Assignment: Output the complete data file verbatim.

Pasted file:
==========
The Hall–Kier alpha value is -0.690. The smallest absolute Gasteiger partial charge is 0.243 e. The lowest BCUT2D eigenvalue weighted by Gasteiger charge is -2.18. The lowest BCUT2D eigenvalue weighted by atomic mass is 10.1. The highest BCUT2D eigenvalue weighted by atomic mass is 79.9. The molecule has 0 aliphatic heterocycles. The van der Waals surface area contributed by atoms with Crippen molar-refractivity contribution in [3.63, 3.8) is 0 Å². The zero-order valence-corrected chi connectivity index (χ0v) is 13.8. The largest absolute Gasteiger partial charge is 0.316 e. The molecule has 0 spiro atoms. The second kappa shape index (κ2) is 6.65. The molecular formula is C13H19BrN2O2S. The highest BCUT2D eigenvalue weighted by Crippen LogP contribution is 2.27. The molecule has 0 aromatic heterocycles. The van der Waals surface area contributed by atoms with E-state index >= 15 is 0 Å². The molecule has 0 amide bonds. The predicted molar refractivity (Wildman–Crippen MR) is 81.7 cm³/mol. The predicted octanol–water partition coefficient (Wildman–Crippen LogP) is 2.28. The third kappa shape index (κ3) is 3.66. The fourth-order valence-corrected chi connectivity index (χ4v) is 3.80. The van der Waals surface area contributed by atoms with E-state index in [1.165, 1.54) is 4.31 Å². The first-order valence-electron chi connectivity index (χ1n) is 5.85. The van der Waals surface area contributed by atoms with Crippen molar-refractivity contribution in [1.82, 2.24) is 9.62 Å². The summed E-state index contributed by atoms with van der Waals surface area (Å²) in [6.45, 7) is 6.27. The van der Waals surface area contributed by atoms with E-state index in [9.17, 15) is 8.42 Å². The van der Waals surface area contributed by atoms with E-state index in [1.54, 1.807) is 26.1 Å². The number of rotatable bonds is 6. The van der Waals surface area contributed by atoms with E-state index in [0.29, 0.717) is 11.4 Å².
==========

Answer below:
The Hall–Kier alpha value is -0.690. The smallest absolute Gasteiger partial charge is 0.243 e. The lowest BCUT2D eigenvalue weighted by Gasteiger charge is -2.18. The lowest BCUT2D eigenvalue weighted by atomic mass is 10.1. The highest BCUT2D eigenvalue weighted by atomic mass is 79.9. The molecule has 0 aliphatic heterocycles. The van der Waals surface area contributed by atoms with Crippen molar-refractivity contribution in [3.63, 3.8) is 0 Å². The zero-order valence-corrected chi connectivity index (χ0v) is 13.8. The largest absolute Gasteiger partial charge is 0.316 e. The molecule has 0 spiro atoms. The second kappa shape index (κ2) is 6.65. The molecular formula is C13H19BrN2O2S. The highest BCUT2D eigenvalue weighted by Crippen LogP contribution is 2.27. The molecule has 0 aromatic heterocycles. The van der Waals surface area contributed by atoms with E-state index >= 15 is 0 Å². The molecule has 0 amide bonds. The predicted molar refractivity (Wildman–Crippen MR) is 81.7 cm³/mol. The predicted octanol–water partition coefficient (Wildman–Crippen LogP) is 2.28. The third kappa shape index (κ3) is 3.66. The fourth-order valence-corrected chi connectivity index (χ4v) is 3.80. The van der Waals surface area contributed by atoms with E-state index in [1.165, 1.54) is 4.31 Å². The first-order valence-electron chi connectivity index (χ1n) is 5.85. The van der Waals surface area contributed by atoms with Crippen molar-refractivity contribution in [1.82, 2.24) is 9.62 Å². The summed E-state index contributed by atoms with van der Waals surface area (Å²) in [6.45, 7) is 6.27. The van der Waals surface area contributed by atoms with E-state index in [9.17, 15) is 8.42 Å². The van der Waals surface area contributed by atoms with E-state index in [1.54, 1.807) is 26.1 Å². The number of rotatable bonds is 6. The van der Waals surface area contributed by atoms with E-state index in [0.29, 0.717) is 11.4 Å².